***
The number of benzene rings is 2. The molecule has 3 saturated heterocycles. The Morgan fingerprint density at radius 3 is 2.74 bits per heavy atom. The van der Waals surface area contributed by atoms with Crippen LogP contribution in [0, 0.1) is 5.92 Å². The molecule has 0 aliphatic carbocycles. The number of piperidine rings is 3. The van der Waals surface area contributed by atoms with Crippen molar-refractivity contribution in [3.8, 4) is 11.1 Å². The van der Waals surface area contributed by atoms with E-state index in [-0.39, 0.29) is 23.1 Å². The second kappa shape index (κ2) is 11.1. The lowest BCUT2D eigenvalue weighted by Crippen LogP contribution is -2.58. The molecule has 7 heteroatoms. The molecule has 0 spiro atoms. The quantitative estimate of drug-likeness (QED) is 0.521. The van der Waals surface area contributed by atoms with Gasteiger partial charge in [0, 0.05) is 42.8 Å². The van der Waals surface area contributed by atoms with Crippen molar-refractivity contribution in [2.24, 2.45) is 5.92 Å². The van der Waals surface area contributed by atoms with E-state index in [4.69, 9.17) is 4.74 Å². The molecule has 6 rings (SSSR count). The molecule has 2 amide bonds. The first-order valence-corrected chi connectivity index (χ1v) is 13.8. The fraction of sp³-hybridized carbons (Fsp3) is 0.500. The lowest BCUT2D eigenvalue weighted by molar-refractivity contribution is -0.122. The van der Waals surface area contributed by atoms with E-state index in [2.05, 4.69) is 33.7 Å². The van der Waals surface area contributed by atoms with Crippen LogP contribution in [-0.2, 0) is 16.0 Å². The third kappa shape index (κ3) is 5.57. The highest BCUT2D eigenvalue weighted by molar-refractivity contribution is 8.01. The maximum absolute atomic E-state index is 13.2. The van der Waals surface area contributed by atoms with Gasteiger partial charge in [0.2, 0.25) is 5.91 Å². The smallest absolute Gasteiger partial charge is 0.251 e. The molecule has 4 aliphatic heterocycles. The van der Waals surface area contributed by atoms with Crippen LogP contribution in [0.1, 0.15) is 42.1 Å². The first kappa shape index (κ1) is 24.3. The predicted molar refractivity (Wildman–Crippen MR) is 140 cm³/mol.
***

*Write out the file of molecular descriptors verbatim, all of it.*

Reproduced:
The number of benzene rings is 2. The molecule has 3 saturated heterocycles. The Morgan fingerprint density at radius 3 is 2.74 bits per heavy atom. The van der Waals surface area contributed by atoms with Crippen LogP contribution in [0, 0.1) is 5.92 Å². The molecule has 0 aliphatic carbocycles. The number of piperidine rings is 3. The van der Waals surface area contributed by atoms with Crippen molar-refractivity contribution in [3.8, 4) is 11.1 Å². The van der Waals surface area contributed by atoms with E-state index in [-0.39, 0.29) is 23.1 Å². The second kappa shape index (κ2) is 11.1. The lowest BCUT2D eigenvalue weighted by Crippen LogP contribution is -2.58. The molecule has 7 heteroatoms. The molecule has 0 spiro atoms. The quantitative estimate of drug-likeness (QED) is 0.521. The van der Waals surface area contributed by atoms with Gasteiger partial charge in [0, 0.05) is 42.8 Å². The van der Waals surface area contributed by atoms with Crippen molar-refractivity contribution in [2.24, 2.45) is 5.92 Å². The van der Waals surface area contributed by atoms with E-state index in [4.69, 9.17) is 4.74 Å². The molecule has 6 rings (SSSR count). The molecule has 2 amide bonds. The first-order valence-corrected chi connectivity index (χ1v) is 13.8. The fraction of sp³-hybridized carbons (Fsp3) is 0.500. The lowest BCUT2D eigenvalue weighted by molar-refractivity contribution is -0.122. The van der Waals surface area contributed by atoms with E-state index in [2.05, 4.69) is 33.7 Å². The van der Waals surface area contributed by atoms with Crippen LogP contribution in [-0.2, 0) is 16.0 Å². The third kappa shape index (κ3) is 5.57. The highest BCUT2D eigenvalue weighted by molar-refractivity contribution is 8.01. The maximum absolute atomic E-state index is 13.2. The van der Waals surface area contributed by atoms with Gasteiger partial charge in [0.2, 0.25) is 5.91 Å². The smallest absolute Gasteiger partial charge is 0.251 e. The molecule has 4 aliphatic heterocycles. The van der Waals surface area contributed by atoms with Crippen LogP contribution in [0.1, 0.15) is 42.1 Å². The first kappa shape index (κ1) is 24.3. The predicted molar refractivity (Wildman–Crippen MR) is 140 cm³/mol.